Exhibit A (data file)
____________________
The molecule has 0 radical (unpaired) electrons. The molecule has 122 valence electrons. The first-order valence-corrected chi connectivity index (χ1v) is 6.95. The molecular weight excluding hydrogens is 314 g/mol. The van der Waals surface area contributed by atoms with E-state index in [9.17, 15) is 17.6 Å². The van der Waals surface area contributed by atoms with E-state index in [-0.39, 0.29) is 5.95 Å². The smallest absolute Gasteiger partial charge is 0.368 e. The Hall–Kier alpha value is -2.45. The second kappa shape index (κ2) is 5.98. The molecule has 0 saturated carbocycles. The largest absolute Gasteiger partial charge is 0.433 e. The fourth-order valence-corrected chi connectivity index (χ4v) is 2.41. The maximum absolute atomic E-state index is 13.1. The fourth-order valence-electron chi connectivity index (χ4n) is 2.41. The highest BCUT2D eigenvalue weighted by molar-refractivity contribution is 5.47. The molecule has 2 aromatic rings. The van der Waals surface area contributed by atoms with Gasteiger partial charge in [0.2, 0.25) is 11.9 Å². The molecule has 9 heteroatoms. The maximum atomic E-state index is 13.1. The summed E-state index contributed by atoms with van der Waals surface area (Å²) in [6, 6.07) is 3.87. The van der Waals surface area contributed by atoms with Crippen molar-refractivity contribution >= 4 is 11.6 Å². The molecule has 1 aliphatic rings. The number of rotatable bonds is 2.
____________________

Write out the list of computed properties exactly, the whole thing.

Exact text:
The molecule has 0 radical (unpaired) electrons. The molecule has 122 valence electrons. The first-order valence-corrected chi connectivity index (χ1v) is 6.95. The molecular weight excluding hydrogens is 314 g/mol. The van der Waals surface area contributed by atoms with E-state index in [9.17, 15) is 17.6 Å². The van der Waals surface area contributed by atoms with E-state index in [-0.39, 0.29) is 5.95 Å². The smallest absolute Gasteiger partial charge is 0.368 e. The Hall–Kier alpha value is -2.45. The second kappa shape index (κ2) is 5.98. The molecule has 0 saturated carbocycles. The largest absolute Gasteiger partial charge is 0.433 e. The fourth-order valence-corrected chi connectivity index (χ4v) is 2.41. The maximum absolute atomic E-state index is 13.1. The fourth-order valence-electron chi connectivity index (χ4n) is 2.41. The highest BCUT2D eigenvalue weighted by molar-refractivity contribution is 5.47. The molecule has 2 aromatic rings. The van der Waals surface area contributed by atoms with Gasteiger partial charge in [0.2, 0.25) is 11.9 Å². The molecule has 9 heteroatoms. The maximum atomic E-state index is 13.1. The summed E-state index contributed by atoms with van der Waals surface area (Å²) in [6, 6.07) is 3.87. The van der Waals surface area contributed by atoms with Crippen molar-refractivity contribution >= 4 is 11.6 Å². The molecule has 1 aliphatic rings. The number of rotatable bonds is 2.